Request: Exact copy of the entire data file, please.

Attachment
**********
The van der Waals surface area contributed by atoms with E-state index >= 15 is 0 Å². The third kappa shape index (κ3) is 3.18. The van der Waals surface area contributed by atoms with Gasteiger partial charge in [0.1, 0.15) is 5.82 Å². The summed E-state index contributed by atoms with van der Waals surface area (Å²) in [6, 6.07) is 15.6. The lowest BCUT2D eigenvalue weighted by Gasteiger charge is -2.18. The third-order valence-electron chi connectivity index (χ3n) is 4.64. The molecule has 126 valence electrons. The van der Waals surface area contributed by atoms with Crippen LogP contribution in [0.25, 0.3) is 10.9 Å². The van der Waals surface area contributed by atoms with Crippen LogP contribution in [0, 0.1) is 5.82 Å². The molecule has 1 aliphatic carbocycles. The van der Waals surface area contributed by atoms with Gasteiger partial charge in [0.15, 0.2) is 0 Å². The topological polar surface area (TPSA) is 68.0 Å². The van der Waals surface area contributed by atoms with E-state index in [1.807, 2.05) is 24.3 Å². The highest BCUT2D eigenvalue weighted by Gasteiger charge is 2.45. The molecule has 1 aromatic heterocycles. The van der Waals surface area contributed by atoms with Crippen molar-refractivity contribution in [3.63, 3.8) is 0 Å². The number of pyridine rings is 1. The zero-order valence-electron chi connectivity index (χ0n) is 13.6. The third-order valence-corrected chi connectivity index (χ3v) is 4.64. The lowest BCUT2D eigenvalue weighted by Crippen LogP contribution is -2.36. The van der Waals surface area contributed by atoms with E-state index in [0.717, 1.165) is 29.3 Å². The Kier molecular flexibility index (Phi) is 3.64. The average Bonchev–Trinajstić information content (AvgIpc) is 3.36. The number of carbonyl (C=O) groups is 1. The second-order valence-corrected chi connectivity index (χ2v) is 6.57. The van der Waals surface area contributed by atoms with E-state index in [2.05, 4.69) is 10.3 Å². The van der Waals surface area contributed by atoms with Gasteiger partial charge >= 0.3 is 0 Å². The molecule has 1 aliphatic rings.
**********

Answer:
The van der Waals surface area contributed by atoms with E-state index >= 15 is 0 Å². The third kappa shape index (κ3) is 3.18. The van der Waals surface area contributed by atoms with Gasteiger partial charge in [0.1, 0.15) is 5.82 Å². The summed E-state index contributed by atoms with van der Waals surface area (Å²) in [6, 6.07) is 15.6. The lowest BCUT2D eigenvalue weighted by Gasteiger charge is -2.18. The third-order valence-electron chi connectivity index (χ3n) is 4.64. The molecule has 126 valence electrons. The van der Waals surface area contributed by atoms with Crippen LogP contribution in [0.25, 0.3) is 10.9 Å². The van der Waals surface area contributed by atoms with Crippen LogP contribution in [0, 0.1) is 5.82 Å². The molecule has 1 aliphatic carbocycles. The van der Waals surface area contributed by atoms with Gasteiger partial charge in [0.15, 0.2) is 0 Å². The topological polar surface area (TPSA) is 68.0 Å². The van der Waals surface area contributed by atoms with E-state index in [1.807, 2.05) is 24.3 Å². The highest BCUT2D eigenvalue weighted by Gasteiger charge is 2.45. The molecule has 1 aromatic heterocycles. The van der Waals surface area contributed by atoms with Crippen molar-refractivity contribution in [3.63, 3.8) is 0 Å². The number of pyridine rings is 1. The zero-order valence-electron chi connectivity index (χ0n) is 13.6. The third-order valence-corrected chi connectivity index (χ3v) is 4.64. The lowest BCUT2D eigenvalue weighted by Crippen LogP contribution is -2.36. The van der Waals surface area contributed by atoms with E-state index in [0.717, 1.165) is 29.3 Å². The Kier molecular flexibility index (Phi) is 3.64. The average Bonchev–Trinajstić information content (AvgIpc) is 3.36. The number of carbonyl (C=O) groups is 1. The second-order valence-corrected chi connectivity index (χ2v) is 6.57. The van der Waals surface area contributed by atoms with E-state index in [2.05, 4.69) is 10.3 Å². The van der Waals surface area contributed by atoms with Gasteiger partial charge >= 0.3 is 0 Å². The molecule has 1 aliphatic rings.